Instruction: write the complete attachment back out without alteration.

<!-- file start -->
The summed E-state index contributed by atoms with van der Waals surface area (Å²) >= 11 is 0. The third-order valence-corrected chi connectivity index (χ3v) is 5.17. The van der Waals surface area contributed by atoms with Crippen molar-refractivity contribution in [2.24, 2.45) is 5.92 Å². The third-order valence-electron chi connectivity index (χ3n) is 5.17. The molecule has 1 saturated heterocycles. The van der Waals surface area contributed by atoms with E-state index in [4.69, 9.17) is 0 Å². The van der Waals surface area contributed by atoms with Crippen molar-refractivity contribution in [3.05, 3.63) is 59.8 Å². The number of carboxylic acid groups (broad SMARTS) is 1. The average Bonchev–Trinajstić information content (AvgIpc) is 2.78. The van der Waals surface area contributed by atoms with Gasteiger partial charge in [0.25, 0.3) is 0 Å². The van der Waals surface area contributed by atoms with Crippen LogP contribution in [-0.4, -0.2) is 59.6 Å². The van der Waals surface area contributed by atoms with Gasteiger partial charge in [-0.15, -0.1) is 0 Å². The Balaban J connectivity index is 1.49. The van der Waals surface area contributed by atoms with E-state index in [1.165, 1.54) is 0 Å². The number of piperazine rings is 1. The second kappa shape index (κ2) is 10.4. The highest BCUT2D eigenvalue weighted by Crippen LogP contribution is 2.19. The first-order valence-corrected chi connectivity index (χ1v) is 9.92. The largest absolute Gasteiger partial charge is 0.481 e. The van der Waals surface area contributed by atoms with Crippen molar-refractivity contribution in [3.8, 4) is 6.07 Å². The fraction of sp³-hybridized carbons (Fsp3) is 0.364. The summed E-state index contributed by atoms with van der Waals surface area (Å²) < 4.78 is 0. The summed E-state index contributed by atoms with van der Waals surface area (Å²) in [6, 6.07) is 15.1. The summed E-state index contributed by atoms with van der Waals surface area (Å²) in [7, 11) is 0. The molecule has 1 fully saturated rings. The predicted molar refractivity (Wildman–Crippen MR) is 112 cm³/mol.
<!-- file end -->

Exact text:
The summed E-state index contributed by atoms with van der Waals surface area (Å²) >= 11 is 0. The third-order valence-corrected chi connectivity index (χ3v) is 5.17. The van der Waals surface area contributed by atoms with Crippen molar-refractivity contribution in [2.24, 2.45) is 5.92 Å². The third-order valence-electron chi connectivity index (χ3n) is 5.17. The molecule has 1 saturated heterocycles. The van der Waals surface area contributed by atoms with E-state index in [4.69, 9.17) is 0 Å². The van der Waals surface area contributed by atoms with Crippen molar-refractivity contribution in [3.05, 3.63) is 59.8 Å². The number of carboxylic acid groups (broad SMARTS) is 1. The average Bonchev–Trinajstić information content (AvgIpc) is 2.78. The van der Waals surface area contributed by atoms with Gasteiger partial charge in [0.25, 0.3) is 0 Å². The van der Waals surface area contributed by atoms with Crippen LogP contribution in [-0.4, -0.2) is 59.6 Å². The van der Waals surface area contributed by atoms with Gasteiger partial charge in [-0.15, -0.1) is 0 Å². The Balaban J connectivity index is 1.49. The van der Waals surface area contributed by atoms with E-state index in [1.165, 1.54) is 0 Å². The number of piperazine rings is 1. The second kappa shape index (κ2) is 10.4. The highest BCUT2D eigenvalue weighted by Crippen LogP contribution is 2.19. The first-order valence-corrected chi connectivity index (χ1v) is 9.92. The largest absolute Gasteiger partial charge is 0.481 e. The van der Waals surface area contributed by atoms with Crippen molar-refractivity contribution in [3.8, 4) is 6.07 Å². The fraction of sp³-hybridized carbons (Fsp3) is 0.364. The summed E-state index contributed by atoms with van der Waals surface area (Å²) < 4.78 is 0. The summed E-state index contributed by atoms with van der Waals surface area (Å²) in [6, 6.07) is 15.1. The summed E-state index contributed by atoms with van der Waals surface area (Å²) in [7, 11) is 0. The molecule has 1 fully saturated rings. The predicted molar refractivity (Wildman–Crippen MR) is 112 cm³/mol.